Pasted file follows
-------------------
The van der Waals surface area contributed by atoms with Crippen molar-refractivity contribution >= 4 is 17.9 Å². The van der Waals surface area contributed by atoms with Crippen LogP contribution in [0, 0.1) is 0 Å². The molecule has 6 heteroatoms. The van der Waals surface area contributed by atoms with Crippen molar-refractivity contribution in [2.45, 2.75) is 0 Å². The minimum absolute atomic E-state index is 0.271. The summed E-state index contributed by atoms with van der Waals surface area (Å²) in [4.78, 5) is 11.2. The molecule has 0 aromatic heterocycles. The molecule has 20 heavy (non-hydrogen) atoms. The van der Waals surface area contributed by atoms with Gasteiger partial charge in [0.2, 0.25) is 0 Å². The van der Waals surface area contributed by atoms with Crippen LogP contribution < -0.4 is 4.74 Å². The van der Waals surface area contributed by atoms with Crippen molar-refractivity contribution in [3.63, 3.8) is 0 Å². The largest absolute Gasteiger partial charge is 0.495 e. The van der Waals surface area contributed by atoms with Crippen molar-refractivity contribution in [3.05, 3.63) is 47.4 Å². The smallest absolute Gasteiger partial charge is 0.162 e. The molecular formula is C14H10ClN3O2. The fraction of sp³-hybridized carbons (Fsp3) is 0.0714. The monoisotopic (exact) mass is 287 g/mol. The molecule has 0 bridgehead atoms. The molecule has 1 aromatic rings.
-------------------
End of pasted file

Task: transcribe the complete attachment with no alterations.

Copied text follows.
The van der Waals surface area contributed by atoms with Crippen molar-refractivity contribution >= 4 is 17.9 Å². The van der Waals surface area contributed by atoms with Crippen LogP contribution in [0, 0.1) is 0 Å². The molecule has 6 heteroatoms. The van der Waals surface area contributed by atoms with Crippen molar-refractivity contribution in [2.45, 2.75) is 0 Å². The minimum absolute atomic E-state index is 0.271. The summed E-state index contributed by atoms with van der Waals surface area (Å²) in [4.78, 5) is 11.2. The molecule has 0 aromatic heterocycles. The molecule has 20 heavy (non-hydrogen) atoms. The van der Waals surface area contributed by atoms with Gasteiger partial charge in [0.2, 0.25) is 0 Å². The van der Waals surface area contributed by atoms with Crippen LogP contribution < -0.4 is 4.74 Å². The van der Waals surface area contributed by atoms with Crippen molar-refractivity contribution in [3.63, 3.8) is 0 Å². The largest absolute Gasteiger partial charge is 0.495 e. The van der Waals surface area contributed by atoms with Crippen molar-refractivity contribution in [3.05, 3.63) is 47.4 Å². The smallest absolute Gasteiger partial charge is 0.162 e. The molecular formula is C14H10ClN3O2. The fraction of sp³-hybridized carbons (Fsp3) is 0.0714. The monoisotopic (exact) mass is 287 g/mol. The molecule has 0 bridgehead atoms. The molecule has 1 aromatic rings.